Prof. Dr. Stefan Veltel, Professor of Biotechnology, Hochschule Bremen, Bremen, Germany
Title of the talk:
Small GTPases in protein trafficking and diseases
Small G proteins (GTPases) are molecular switches cycling between a GTP-bound active state and a GDP-bound inactive state. GTP-hydrolysis leading to the inactive state is catalysed by GAP proteins (GTPase activating proteins), whereas GEF proteins (Guanine-nucleotide exchange factors) catalyse the nucleotide exchange leading to GTP-bound active GTPases in the cell. The GAP/GEF/GTPase circuits are part of a multitude of signal transduction pathways regulating cellular functions in health and disease. Two examples will be presented.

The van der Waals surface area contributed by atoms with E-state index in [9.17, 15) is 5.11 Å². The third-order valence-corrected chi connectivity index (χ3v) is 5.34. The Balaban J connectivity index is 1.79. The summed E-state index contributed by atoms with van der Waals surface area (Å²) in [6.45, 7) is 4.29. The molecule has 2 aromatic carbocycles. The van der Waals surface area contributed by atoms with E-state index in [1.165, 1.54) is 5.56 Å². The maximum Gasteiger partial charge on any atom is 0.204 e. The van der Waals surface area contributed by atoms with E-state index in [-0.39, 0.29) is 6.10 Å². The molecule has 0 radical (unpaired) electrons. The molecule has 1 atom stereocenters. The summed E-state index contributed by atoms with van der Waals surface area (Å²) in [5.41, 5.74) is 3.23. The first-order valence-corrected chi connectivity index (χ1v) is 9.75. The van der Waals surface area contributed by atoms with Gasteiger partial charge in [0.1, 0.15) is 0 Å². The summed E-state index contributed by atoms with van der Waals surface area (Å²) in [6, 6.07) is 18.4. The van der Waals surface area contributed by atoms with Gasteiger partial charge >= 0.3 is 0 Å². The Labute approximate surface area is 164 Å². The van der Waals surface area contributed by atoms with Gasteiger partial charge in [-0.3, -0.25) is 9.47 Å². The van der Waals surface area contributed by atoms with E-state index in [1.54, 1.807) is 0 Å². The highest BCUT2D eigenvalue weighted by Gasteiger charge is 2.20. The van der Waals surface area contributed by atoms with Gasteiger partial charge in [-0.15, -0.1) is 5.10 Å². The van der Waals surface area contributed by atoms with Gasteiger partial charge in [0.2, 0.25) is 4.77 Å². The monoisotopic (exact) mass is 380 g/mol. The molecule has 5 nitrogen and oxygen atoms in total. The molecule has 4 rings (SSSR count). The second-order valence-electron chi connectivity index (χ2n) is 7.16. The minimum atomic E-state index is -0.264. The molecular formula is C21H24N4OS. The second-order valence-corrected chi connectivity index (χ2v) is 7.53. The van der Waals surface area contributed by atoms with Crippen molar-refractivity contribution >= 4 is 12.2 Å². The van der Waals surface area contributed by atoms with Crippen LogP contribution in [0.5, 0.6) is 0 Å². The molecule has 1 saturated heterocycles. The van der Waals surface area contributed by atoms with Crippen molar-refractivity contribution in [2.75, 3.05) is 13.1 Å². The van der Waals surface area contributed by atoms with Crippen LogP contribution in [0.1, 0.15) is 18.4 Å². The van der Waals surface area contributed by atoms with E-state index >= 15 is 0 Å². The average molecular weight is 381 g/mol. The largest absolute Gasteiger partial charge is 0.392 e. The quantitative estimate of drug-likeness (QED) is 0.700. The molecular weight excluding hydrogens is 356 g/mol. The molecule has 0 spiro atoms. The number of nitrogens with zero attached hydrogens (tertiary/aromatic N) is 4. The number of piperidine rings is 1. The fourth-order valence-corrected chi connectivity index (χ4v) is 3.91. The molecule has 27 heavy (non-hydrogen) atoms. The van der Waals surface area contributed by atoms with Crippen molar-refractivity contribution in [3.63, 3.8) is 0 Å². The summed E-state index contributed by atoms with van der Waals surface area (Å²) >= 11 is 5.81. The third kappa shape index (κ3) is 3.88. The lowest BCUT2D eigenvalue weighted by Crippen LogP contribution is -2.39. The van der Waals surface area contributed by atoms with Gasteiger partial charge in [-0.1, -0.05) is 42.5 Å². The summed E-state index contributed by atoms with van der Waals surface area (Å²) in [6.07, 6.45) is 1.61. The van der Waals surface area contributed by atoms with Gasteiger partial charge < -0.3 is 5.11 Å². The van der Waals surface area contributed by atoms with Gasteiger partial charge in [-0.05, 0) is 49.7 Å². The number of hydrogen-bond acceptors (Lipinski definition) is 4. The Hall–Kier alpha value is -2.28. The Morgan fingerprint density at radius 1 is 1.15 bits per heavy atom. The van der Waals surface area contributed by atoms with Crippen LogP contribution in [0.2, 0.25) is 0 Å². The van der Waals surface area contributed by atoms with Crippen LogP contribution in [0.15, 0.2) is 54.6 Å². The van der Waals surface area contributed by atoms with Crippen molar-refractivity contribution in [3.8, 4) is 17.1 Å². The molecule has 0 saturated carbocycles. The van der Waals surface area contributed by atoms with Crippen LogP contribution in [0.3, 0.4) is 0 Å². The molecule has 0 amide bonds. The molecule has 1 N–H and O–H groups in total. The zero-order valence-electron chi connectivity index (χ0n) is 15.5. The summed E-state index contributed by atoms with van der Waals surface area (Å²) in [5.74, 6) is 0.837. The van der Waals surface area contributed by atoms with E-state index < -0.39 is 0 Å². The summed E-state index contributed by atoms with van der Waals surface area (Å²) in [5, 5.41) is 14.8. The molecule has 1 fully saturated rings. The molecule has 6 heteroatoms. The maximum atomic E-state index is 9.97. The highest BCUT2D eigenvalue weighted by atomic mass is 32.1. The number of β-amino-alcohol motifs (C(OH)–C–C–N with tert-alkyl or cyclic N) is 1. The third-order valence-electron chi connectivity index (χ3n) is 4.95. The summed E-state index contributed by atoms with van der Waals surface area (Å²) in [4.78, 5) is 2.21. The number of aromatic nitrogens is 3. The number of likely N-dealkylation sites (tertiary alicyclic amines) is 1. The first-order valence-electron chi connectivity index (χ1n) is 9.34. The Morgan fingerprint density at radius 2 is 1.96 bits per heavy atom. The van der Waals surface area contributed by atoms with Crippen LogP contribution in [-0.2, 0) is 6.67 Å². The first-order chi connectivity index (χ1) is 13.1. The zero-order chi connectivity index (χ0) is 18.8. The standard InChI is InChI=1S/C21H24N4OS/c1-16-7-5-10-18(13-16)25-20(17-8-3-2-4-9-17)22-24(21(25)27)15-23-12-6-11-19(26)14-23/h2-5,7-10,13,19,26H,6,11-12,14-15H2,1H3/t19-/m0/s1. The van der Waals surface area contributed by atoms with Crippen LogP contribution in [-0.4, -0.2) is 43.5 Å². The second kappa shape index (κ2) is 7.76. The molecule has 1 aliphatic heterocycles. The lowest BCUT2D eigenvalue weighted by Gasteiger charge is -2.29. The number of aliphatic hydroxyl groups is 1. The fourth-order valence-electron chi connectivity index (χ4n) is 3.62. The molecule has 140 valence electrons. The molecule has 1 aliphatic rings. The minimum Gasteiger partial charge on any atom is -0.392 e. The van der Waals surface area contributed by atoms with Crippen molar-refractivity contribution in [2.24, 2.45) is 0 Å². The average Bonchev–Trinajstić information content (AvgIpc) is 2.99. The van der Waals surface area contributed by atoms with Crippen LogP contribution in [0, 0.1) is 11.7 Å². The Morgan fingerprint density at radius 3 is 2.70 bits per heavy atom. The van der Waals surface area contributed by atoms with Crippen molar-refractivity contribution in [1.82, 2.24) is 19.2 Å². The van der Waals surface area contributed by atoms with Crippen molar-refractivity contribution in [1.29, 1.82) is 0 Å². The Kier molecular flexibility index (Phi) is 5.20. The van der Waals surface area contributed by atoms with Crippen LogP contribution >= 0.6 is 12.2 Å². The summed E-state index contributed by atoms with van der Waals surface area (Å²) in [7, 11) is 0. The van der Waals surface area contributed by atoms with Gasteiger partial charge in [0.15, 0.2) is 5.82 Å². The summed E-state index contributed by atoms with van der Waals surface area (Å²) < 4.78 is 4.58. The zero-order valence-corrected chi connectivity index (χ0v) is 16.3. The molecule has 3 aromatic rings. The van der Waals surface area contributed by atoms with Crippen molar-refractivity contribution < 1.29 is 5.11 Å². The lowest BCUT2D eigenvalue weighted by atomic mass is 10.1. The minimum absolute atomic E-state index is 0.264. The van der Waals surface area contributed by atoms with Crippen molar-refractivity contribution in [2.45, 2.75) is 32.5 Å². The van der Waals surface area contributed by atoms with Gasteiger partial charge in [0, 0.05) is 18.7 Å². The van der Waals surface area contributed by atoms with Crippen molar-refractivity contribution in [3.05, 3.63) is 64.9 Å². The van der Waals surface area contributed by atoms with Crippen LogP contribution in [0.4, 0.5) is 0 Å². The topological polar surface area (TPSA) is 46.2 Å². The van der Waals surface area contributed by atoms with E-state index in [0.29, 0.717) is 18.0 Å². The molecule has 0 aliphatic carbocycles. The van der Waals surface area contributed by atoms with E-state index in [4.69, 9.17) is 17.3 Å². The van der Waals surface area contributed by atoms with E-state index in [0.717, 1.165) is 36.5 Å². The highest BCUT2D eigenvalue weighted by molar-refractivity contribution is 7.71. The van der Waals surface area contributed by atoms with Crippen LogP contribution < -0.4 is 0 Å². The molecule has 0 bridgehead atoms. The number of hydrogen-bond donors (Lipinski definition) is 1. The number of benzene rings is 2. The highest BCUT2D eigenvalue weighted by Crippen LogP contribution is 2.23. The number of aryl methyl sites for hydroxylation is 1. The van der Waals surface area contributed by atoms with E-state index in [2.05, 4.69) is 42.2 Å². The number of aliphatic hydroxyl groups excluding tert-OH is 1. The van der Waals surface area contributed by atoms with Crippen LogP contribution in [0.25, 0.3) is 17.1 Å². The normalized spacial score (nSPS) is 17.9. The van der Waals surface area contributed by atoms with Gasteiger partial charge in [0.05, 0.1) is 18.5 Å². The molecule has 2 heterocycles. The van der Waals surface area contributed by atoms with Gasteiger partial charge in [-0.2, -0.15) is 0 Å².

A. The retinitis pigmentosa 2 (RP2) gene is responsible for a particular variant of X chromosome–linked eye disease. Its gene product, the RP2 protein, is known to bind the GTP form of the small GTPase Arl3. Our crystallographic and biochemical data indicate a potential molecular mechanism explaining the prevalent patient mutations of X-linked Retinitis pigmentosa.
B. Numerous diseases such as cancer progression, inflammation and degenerative disorders are results of deregulated cell adhesion and migration. The integrin family of transmembrane cell surface receptors have a decisive impact on the migratory and invasive capacities of cancer and immune cells. It is becoming increasingly evident that not only activation/deactivation, but also the endo-/exocytic cycle of integrins plays an important role in mediating integrin function. The small Ras-family GTPase Rab21, which binds to the cytoplasmic tail of α-integrins, is a major mediator in the endocytic trafficking of integrins. We are currently identifying binding partner of Rab21 to understand the molecular mechanism of Rab21-dependent integrin trafficking.